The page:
I had an argument written down here previously that I thought might work but now I realize it can't work. Oh, but it's fixable.

EDIT I've managed to repair the argument. The downside is it's not as simple.

A polynomial without roots produces a polynomial without fixed points. Specifically, $p(z) \neq 0$ for all $z \in \mathbb C$ means $q(z) = p(z)+z$ has no fixed points in $\mathbb C$. So what? Think of $q(z)$ as a map of the Riemann sphere. Now take the real oriented blow-up of the Riemann sphere at infinity (i.e. replace the point at infinity by its unit normal bundle in the sense of smooth real manifolds). This is a disc. So $q(z)$ becomes a smooth map of the disc, denote it $\hat q$, and identify the blow-up with $D^2$, the unit disc in $\mathbb C$ centred at the origin.

If $q(z) = z^n + a_{n-1}z^{n-1} + \cdots + a_1 z + a_0$ and if we conjugate by $z \longmapsto 1/z$ so

$$\frac{1}{q(1/z)} = \frac{z^n}{1+a_{n-1}z + \cdots + a_0z^n}$$

So when you restrict $\hat q$ to the boundary circle, it becomes $z \longmapsto z^n$.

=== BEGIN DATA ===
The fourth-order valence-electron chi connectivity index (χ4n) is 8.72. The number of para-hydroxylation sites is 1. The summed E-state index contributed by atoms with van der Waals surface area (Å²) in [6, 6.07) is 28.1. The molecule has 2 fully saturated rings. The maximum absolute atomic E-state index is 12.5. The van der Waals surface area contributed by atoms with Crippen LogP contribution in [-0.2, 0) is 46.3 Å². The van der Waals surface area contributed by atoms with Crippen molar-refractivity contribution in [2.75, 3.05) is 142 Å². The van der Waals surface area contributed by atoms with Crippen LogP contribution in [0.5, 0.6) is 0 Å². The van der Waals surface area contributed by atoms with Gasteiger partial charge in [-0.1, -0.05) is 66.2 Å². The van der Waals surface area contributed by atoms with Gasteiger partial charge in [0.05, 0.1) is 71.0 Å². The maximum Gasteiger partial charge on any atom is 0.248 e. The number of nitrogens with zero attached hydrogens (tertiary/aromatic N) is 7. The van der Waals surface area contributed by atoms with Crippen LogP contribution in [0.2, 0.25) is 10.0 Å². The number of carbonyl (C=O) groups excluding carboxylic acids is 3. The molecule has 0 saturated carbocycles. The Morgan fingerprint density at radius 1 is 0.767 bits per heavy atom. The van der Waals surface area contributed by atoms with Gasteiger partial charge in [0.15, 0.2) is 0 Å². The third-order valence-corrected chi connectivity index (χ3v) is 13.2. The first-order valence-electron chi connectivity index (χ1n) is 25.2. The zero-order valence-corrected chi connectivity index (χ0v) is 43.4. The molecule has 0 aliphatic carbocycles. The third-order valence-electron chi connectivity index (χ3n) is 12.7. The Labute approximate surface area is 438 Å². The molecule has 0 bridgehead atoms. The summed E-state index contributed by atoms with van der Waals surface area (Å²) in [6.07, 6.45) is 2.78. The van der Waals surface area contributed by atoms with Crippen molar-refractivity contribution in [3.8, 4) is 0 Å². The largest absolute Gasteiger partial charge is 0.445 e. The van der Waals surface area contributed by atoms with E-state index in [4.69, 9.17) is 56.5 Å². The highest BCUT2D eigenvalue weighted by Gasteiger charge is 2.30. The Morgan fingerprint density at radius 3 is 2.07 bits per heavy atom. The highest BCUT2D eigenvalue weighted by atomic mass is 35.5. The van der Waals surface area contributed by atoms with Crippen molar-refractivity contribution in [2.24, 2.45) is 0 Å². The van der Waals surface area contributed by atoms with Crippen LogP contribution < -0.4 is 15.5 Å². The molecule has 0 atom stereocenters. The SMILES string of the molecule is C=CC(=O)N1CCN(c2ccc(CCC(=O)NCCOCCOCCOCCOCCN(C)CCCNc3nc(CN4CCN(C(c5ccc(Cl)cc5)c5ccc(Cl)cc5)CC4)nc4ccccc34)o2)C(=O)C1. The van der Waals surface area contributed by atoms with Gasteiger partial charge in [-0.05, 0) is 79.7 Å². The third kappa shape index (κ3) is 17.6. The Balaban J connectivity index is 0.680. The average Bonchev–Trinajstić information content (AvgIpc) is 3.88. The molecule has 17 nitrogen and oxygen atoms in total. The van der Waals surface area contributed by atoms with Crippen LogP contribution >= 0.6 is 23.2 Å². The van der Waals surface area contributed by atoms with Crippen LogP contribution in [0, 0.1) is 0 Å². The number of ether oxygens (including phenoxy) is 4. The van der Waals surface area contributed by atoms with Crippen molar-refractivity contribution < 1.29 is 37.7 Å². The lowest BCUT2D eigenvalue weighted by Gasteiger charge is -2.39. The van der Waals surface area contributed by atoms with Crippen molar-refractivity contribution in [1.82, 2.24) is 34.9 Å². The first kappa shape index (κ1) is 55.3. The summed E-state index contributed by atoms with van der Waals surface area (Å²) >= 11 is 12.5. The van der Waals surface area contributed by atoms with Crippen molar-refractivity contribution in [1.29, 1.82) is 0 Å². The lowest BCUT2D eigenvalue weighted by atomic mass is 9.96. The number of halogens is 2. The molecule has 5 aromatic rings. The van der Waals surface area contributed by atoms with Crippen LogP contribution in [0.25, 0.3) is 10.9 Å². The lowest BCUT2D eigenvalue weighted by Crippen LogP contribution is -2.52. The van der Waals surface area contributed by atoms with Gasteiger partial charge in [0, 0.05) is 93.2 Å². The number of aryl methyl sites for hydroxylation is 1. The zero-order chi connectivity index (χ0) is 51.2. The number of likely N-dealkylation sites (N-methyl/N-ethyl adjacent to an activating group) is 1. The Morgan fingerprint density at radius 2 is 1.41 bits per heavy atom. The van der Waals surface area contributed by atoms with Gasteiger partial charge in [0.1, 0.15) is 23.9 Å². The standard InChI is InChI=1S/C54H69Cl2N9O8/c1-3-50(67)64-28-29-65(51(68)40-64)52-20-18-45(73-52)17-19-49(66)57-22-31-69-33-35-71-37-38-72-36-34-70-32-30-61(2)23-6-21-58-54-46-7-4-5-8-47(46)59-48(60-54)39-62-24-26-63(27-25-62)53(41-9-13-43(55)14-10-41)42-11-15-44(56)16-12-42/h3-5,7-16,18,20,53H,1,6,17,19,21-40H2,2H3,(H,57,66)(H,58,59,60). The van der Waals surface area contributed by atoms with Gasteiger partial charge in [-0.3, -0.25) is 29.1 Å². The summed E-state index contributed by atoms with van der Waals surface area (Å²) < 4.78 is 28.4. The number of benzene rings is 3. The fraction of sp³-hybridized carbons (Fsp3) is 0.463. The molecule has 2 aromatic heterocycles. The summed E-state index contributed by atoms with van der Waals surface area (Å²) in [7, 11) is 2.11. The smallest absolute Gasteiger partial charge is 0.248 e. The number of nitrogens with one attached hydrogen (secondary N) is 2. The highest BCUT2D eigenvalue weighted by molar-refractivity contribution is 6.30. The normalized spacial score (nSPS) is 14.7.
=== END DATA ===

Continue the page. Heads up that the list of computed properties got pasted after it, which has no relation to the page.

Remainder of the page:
$z \longmapsto z^n$ has fixed points $z^{n-1}=1$, the $(n-1)$-th roots of unity. So we can not directly appeal to Brouwer, since Brouwer's fixed point theorem might give you a pre-existing fixed point on the boundary.

Consider the vector field $v(z) = z-\hat q(z)$ on $D^2$. It is inward-pointing on the boundary circle with the sole exception of $z^{n-1}=1$, the $(n-1)$ roots of unity. But if we remove a small neighbourhood of $\partial D^2$ from $D^2$, the vector field $v$ restricts to an inward pointing vector field. So you could appeal to Poincare-Hopf and say there has to be a zero in the interior, or you could talk about the flow of the vector field, and Brouwer's fixed-point theorem would then tell you the vector field must have a zero in the interior.